Some people also report feeling alleviation from warm baths and chiropractic care. Be sure to connect with a chiropractor specially trained to work with people during pregnancy and postpartum.
We can’t emphasize enough the importance of talking to your care provider whenever you’re concerned – they are there for you, and no question or worry is a silly one!
Week 15: Hearing the Baby’s Heartbeat
Starting around this time, your care provider will likely be able to use a handheld doppler during prenatal visits to listen to your baby’s heartbeat. And you’ll be able to hear it too!
Do not be alarmed if it takes a while to find the heartbeat or if they can’t find it at all the first time they try. This is normal and does not mean there is anything wrong.
While dopplers work on most people with a high BMI, finding your baby’s heartbeat can take a little bit longer, especially when their heart is tiny. Like with ultrasounds, it will get easier to detect the heartbeat as your baby grows.
If your care provider can’t find the heartbeat, they’ll likely recommend trying again on your next visit. If they have any concerns, they’ll probably suggest an ultrasound to reassure everyone.
Be kind to yourself if you leave your prenatal visit feeling disappointed if the heartbeat isn’t detected.
If you’re considering purchasing an at-home fetal doppler, talk to your care provider first. Ask if they’ll teach you how to use it properly if you decide to buy. Also, while we have a recommendation below that other plus size moms enjoyed, do your research before purchasing.
It can take a while to find the heartbeat and sometimes you might pick up your own heartbeat instead. These things can lead to unnecessary stress. However, some people, including families who have experienced a loss, take great comfort in having an at-home doppler once they know how to use it.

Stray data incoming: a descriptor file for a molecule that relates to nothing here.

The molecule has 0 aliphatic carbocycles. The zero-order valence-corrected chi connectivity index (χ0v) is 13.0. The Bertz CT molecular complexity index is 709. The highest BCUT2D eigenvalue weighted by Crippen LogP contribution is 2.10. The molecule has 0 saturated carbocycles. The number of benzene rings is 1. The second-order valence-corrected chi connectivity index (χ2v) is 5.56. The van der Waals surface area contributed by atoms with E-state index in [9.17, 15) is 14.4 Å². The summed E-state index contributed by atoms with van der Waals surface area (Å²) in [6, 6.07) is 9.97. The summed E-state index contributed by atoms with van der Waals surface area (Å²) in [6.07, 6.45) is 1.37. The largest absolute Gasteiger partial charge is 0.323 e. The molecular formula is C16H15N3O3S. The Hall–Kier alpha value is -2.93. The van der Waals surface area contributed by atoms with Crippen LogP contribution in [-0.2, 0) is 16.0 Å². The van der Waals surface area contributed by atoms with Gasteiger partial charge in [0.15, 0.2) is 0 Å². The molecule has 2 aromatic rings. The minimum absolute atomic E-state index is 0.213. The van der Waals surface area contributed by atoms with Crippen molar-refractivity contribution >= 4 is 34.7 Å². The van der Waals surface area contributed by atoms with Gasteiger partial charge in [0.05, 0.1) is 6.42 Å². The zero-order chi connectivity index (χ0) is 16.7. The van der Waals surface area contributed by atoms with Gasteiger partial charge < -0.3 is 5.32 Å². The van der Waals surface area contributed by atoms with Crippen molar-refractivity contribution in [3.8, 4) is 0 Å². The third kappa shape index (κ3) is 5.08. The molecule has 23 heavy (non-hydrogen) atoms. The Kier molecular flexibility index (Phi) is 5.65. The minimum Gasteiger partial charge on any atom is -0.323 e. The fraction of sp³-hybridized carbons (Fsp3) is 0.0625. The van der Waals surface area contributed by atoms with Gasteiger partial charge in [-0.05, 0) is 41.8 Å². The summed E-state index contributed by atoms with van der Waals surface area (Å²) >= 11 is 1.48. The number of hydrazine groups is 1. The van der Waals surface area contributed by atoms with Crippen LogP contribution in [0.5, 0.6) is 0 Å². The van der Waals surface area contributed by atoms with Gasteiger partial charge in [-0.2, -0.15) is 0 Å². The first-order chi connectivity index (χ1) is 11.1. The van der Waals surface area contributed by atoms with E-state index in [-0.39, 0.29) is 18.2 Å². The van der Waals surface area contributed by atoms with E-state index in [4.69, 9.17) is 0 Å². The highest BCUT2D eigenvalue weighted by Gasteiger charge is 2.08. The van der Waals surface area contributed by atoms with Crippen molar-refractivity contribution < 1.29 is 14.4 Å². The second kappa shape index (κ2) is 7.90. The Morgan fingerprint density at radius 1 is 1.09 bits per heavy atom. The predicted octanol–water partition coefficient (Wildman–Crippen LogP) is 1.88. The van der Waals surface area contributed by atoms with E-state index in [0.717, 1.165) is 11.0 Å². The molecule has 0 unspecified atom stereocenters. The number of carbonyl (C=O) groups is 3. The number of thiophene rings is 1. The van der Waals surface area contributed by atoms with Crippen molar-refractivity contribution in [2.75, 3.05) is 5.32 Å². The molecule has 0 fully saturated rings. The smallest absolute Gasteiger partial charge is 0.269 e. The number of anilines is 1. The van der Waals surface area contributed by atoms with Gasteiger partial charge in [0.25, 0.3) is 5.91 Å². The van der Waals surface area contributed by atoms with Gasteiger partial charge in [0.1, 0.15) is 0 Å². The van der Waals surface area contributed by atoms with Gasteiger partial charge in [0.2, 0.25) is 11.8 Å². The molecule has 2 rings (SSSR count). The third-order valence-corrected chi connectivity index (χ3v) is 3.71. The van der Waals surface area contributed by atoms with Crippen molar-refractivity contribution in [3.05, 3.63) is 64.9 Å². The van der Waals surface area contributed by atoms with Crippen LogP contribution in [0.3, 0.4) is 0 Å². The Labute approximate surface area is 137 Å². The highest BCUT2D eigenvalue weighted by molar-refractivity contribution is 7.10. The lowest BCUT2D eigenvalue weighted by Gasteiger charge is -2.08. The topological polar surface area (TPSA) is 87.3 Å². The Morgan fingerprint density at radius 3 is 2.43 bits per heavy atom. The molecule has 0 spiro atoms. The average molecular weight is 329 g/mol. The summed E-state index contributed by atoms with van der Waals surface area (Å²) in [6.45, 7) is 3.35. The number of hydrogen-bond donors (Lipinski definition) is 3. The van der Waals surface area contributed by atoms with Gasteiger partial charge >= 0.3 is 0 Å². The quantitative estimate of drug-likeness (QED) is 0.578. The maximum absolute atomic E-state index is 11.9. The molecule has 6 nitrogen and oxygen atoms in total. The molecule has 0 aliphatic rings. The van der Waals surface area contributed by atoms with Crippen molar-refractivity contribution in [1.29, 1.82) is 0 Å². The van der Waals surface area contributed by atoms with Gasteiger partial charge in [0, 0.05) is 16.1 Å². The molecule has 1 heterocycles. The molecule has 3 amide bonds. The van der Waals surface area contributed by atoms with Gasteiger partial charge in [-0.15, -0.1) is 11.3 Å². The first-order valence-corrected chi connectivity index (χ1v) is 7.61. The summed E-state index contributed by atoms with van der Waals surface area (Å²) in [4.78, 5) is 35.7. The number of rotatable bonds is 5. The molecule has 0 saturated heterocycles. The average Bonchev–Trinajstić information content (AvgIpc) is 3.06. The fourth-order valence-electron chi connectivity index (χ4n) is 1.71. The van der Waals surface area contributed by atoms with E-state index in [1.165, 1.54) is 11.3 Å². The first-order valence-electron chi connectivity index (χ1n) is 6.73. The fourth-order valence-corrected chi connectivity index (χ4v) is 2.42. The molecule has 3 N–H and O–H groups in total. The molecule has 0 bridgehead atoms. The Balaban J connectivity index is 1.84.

Week 16: Feeling Movement
When do you feel the baby move during a plus size pregnancy?
While most of us feel movement around the 16 – 22 week mark, it’s different for every body and every pregnancy. Often, when you’re pregnant in a larger body, you need a little more time.
Additionally, the placement of your placenta has a significant impact on when fetal movements are detected. During an ultrasound, you can ask if they can show you where your placenta is and if it has implanted anteriorly (in the front); that will likely make it a bit harder to feel movements.
You probably won’t start feeling movement until closer to the 20 – 22 week mark, or even beyond, if this is your first pregnancy.
Try not to stress. Soon enough, you will likely feel the rhythm of your baby. And in no time, they’ll be bouncing on your bladder!
Week 17: Waiting on Your Bump to Pop
Now that we’ve covered when you’ll feel movement, you’re likely wondering: when will I start showing during a plus size pregnancy?
The answer here is the same; it’s different for every body and every pregnancy. With that said, it’s typical to wait longer to show during a plus size pregnancy.